Changes Proposed To The Way Social Security Collects and Dispenses Funds
November 3rd, 2014|
When U.S. citizens are no longer able to work, many depend on Social Security Disability benefits for income. The problem is a lack of funding is causing a threat of benefit cuts for recipients.
Estimates show that Social Security Disability benefit payments could be slashed by as much as 23 percent by 2033. Those cuts could increase another 5 percent by 2088.
These potential cuts in benefits have prompted lawmakers to begin developing solutions. One proposal discussed in Forbes magazine—called the Social Security 2100 Act—calls for three major changes to resolve the issue:
- Changes to Cost-of-Living-Adjustment (COLA) calculations– The current COLA calculation system uses the consumer price index to measure inflation on goods and services, which is in turn used to determine the annual COLA. The problem is this system measures inflation amongst the entire population, while most Social Security recipients are elderly. The act calls for a new inflation measurement method—called the Consumer Price Index for Elderly Consumers—that measures inflation in areas where the elderly spend most of their money.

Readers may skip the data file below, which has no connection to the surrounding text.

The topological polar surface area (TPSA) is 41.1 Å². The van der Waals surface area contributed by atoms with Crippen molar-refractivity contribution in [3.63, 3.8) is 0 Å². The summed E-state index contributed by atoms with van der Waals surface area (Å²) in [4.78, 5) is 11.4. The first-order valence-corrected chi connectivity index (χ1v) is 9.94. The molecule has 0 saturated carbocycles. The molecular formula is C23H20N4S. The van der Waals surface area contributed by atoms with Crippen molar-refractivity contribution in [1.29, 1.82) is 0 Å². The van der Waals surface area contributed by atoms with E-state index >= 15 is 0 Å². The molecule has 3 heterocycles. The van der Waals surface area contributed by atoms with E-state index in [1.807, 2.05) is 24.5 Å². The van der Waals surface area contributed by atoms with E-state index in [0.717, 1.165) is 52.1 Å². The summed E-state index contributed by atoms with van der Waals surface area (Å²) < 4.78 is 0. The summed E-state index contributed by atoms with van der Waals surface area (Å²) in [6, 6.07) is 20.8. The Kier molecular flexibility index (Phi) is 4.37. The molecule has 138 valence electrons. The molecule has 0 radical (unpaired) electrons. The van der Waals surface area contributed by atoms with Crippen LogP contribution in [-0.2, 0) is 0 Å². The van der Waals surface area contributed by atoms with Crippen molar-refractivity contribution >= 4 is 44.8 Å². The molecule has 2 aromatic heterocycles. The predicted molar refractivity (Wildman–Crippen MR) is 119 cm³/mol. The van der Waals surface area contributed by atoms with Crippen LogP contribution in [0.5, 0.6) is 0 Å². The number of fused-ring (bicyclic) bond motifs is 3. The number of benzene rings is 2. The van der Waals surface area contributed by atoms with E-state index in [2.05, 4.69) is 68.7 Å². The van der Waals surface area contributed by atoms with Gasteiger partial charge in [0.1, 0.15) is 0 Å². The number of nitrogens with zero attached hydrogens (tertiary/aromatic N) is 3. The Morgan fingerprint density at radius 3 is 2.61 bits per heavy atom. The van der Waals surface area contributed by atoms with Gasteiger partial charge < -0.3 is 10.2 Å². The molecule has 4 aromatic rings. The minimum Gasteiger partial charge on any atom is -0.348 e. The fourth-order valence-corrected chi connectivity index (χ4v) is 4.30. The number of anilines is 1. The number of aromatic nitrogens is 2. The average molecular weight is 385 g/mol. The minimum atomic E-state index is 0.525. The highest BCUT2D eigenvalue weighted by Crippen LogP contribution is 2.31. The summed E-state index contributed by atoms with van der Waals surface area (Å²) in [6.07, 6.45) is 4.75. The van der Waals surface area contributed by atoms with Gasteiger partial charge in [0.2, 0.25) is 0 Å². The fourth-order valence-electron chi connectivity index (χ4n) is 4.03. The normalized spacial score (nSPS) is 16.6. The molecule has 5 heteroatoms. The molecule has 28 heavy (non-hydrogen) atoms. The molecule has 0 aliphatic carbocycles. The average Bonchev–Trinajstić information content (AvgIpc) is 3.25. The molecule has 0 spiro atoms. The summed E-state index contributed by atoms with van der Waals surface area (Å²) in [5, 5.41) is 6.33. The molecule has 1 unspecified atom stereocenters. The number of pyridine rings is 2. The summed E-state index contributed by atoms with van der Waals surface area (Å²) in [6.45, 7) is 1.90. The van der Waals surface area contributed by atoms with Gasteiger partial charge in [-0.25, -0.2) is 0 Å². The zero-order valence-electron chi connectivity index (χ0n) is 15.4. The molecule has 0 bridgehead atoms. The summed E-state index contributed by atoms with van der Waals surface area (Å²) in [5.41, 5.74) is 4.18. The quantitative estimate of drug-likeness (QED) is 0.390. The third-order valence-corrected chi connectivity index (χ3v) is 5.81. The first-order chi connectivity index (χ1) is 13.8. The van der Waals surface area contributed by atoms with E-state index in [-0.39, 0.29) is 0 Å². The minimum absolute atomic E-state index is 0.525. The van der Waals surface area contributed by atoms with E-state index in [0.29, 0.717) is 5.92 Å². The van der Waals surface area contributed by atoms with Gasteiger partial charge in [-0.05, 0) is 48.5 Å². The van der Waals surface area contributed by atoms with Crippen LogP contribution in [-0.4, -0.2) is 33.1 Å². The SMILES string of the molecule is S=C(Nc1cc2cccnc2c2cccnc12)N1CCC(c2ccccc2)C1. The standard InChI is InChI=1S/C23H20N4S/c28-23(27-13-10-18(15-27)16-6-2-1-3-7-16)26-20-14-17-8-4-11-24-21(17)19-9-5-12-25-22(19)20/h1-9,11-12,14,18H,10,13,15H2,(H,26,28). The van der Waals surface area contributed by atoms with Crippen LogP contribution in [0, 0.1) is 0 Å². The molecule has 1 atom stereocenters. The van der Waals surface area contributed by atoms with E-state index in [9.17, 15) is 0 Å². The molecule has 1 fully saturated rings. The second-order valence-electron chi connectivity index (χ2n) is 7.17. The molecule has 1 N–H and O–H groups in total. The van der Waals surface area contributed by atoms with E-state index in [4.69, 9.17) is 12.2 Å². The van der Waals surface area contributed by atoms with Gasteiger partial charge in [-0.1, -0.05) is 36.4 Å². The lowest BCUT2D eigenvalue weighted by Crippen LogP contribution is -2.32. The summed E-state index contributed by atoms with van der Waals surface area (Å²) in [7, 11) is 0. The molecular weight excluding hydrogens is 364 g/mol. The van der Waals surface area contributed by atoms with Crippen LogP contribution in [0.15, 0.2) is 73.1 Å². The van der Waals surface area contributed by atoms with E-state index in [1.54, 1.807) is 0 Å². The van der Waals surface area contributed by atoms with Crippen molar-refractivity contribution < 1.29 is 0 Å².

- Increases in the threshold of income that is taxable for Social Security– The proposal calls for increases in the amount of income you can receive from the Social Security Administration that is considered taxable. New limits could be as much as $50,000 for a single individual or $100,000 for a couple.
- Increased Social Security Tax Rate– Currently, a taxation rate of 6.2 percent of earned income is established for Social Security. Social Security 2100 Act calls for that rate to be bumped to 7.2 percent by 2037.